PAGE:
The Childe Cycle is an unfinished series of science fiction novels by Canadian writer Gordon R. Dickson. The name Childe Cycle is an allusion to "Childe Roland to the Dark Tower Came", a poem by Robert Browning, which provided considerable inspiration for elements in Dickson's magnum opus.
The series is sometimes referred to as the Dorsai series, as the Dorsai people are central to the series. The related short stories and novellas all center on the Dorsai, primarily members of the Graeme and Morgan families.
While, on the face of it, the Childe Cycle is a science fiction series, it is also an allegory. In addition to the six science fiction novels of the Cycle, Dickson had also planned three historical novels and three novels taking place in the present day. In an essay in his book Steel Brother (Tor, 1985), Dickson describes how he conceived the Childe Cycle, the panoramic "consciously thematic" treatment of the evolution of the human race, and the planned contents of the six never-written novels. Each group of three novels would include one focused on each of three "archetypes, the Philosopher, the Warrior, or the Faith-Holder." The first novel's protagonist would be mercenary John Hawkwood, who lived from the 1320s to 1394. Hawkwood "has been referred to as the first of the modern generals." He defeated a Milanese ruler who might have stymied the Renaissance. The second historical novel was to deal with the poet John Milton (author of Paradise Lost) in the period he served as a "Faith-Holder" and "Fanatic" ... "propagandist for the Cromwellian government." The third historical novel's focus would have been on Robert Browning whose "poetry is a vehicle for his philosophy." The three twentieth century novels would have focused on: "the life and character of George Santayana to showcase a Philosopher," a World War II "Warrior," and a female "Faith-Holder" in the 1980s. The latter novel was expected to deal with issues of space colonization, beginning a thread continuing through Necromancer and concluding with the full formation of the Splinter Cultures.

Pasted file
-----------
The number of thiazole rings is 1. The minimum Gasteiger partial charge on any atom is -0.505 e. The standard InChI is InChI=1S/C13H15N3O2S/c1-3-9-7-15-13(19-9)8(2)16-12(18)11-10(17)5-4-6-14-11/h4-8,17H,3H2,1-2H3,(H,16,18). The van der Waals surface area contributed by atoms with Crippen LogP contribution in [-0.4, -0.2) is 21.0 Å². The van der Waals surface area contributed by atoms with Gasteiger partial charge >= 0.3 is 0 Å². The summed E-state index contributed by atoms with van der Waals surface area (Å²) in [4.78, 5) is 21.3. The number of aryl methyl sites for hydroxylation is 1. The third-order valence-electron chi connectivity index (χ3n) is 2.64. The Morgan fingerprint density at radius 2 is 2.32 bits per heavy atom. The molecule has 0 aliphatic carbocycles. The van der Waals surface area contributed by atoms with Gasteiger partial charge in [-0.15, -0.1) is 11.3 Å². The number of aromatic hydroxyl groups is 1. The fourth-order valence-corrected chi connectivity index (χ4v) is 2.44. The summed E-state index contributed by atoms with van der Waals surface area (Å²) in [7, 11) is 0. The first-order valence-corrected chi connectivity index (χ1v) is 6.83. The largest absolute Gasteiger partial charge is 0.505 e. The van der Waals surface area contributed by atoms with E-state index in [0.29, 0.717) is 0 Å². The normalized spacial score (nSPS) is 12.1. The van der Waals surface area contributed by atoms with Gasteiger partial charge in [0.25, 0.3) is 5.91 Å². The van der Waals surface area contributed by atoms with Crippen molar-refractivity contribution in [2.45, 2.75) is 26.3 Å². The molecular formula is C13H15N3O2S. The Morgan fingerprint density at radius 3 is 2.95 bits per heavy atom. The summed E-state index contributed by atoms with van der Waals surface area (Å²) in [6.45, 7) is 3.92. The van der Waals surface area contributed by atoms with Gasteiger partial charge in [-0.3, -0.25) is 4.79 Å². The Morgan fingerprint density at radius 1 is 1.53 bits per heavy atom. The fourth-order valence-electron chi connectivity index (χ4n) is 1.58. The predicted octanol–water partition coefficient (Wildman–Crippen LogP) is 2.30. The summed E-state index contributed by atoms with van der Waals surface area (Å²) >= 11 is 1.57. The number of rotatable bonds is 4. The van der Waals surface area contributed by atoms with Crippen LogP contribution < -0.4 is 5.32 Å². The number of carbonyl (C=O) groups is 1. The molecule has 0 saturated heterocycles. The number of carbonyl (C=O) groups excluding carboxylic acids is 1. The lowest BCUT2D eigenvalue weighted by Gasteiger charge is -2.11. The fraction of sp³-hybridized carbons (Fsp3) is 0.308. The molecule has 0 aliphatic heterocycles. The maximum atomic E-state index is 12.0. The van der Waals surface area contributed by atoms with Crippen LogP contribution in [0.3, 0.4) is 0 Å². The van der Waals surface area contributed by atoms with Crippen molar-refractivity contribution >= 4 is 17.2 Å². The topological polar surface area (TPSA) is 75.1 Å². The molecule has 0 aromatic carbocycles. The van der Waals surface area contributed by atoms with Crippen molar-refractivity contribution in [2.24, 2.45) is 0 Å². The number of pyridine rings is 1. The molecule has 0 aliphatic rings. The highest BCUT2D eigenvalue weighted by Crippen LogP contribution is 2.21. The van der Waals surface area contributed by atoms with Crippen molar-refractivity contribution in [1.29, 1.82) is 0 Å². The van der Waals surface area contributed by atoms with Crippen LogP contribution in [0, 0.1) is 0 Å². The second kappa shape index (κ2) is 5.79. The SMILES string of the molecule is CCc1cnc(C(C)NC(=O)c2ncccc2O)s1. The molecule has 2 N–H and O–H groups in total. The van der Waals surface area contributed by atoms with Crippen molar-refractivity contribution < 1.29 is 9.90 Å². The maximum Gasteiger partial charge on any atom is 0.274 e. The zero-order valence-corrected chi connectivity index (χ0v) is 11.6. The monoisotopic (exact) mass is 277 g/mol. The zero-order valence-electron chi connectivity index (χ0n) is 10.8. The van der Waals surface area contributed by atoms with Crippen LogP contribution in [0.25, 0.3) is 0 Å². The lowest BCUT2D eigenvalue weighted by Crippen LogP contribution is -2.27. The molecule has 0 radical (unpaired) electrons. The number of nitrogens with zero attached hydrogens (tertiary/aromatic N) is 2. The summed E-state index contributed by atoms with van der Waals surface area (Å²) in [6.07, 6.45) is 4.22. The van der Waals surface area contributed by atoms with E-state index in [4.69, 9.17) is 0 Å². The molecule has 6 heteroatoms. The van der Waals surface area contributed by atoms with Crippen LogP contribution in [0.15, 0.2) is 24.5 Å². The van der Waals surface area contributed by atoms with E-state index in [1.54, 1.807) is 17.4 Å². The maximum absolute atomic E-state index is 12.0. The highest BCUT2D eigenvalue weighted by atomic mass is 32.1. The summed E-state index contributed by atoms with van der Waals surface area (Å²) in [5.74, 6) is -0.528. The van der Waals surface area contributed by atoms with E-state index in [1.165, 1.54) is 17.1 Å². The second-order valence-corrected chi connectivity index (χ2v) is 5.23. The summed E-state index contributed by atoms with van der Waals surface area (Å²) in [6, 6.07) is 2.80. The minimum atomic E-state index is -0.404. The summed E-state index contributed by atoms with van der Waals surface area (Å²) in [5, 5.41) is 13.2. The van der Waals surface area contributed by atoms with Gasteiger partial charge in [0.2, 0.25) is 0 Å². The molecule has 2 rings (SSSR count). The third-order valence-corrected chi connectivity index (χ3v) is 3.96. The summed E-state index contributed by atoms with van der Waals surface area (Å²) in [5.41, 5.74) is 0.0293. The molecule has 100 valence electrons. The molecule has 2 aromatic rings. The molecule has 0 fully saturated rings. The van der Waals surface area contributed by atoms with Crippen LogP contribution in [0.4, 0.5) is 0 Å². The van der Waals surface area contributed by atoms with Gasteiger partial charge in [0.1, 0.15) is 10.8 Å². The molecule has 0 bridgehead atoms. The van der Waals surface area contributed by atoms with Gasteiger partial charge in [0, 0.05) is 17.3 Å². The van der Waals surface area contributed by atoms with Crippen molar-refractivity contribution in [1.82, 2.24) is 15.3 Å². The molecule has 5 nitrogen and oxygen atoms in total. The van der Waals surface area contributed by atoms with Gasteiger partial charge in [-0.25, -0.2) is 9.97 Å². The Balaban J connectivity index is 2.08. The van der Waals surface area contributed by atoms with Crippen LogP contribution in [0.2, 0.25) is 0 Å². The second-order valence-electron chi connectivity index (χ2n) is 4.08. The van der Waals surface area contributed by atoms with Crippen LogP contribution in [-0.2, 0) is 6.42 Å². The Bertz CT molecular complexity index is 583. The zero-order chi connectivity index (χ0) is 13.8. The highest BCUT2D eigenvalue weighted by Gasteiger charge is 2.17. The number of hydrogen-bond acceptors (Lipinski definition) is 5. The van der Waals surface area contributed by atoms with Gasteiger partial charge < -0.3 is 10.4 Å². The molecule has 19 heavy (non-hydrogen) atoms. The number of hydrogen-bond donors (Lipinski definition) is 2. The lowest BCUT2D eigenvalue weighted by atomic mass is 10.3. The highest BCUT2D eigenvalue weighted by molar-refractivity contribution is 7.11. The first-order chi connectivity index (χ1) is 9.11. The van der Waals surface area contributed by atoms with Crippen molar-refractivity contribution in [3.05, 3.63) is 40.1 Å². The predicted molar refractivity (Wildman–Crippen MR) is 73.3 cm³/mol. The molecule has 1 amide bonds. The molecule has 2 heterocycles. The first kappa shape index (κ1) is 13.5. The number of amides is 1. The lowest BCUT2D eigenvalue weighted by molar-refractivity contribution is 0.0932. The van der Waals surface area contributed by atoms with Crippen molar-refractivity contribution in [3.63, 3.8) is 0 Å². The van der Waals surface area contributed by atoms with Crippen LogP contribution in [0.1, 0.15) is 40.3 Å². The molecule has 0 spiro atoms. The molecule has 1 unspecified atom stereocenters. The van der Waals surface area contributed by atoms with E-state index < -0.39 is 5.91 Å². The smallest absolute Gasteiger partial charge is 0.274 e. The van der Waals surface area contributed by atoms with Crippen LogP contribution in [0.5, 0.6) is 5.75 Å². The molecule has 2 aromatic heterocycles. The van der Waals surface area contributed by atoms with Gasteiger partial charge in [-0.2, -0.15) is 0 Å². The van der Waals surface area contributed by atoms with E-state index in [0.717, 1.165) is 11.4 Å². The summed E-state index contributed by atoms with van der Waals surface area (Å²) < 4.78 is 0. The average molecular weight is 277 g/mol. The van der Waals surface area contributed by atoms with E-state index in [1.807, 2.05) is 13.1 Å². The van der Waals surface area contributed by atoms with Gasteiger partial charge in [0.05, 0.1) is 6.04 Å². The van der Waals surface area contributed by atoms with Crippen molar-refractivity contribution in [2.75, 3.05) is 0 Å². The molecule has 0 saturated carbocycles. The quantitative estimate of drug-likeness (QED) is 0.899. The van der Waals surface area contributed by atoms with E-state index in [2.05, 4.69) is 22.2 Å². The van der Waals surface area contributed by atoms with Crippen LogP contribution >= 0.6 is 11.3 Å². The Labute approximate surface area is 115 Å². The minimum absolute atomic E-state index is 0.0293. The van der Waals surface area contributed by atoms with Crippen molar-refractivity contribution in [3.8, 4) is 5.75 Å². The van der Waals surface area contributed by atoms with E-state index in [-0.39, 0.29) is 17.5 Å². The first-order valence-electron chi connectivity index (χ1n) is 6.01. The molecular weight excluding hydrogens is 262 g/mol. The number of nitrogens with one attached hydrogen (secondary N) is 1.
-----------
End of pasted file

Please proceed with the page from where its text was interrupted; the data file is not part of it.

As originally envisioned, the Cycle was to stretch from the 14th century to the 24th century; the completed books begin in the 21st century. The cycle deals with the conflict between progress and conservatism. It also deals with the interaction and conflict among humanity's traits, most importantly Courage, Faith, and Philosophy.
The science fiction novels of the main Childe Cycle include:
The final book, to have been titled Childe, had not been completed at the time of Dickson's death, and has never been published. Dickson's essay in Steel Brother says it was to chronicle a battle "in which the adventurous part of the id family wins its identity over the conservative part, and the human identity is made whole again."
In addition, there are four shorter pieces and three novels that take place in the same fictional universe as the Childe Cycle, but are not part of the core cycle.
In the latter volume, the stories are framed by a conversation between Hal Mayne and the Third Amanda Morgan, during the events of The Final Encyclopedia. "Warrior" (1965) and "Brothers" (1973) had previously appeared in other publications. The four works have since been collected in one volume as The Dorsai Companion (1986).
The three other novels are: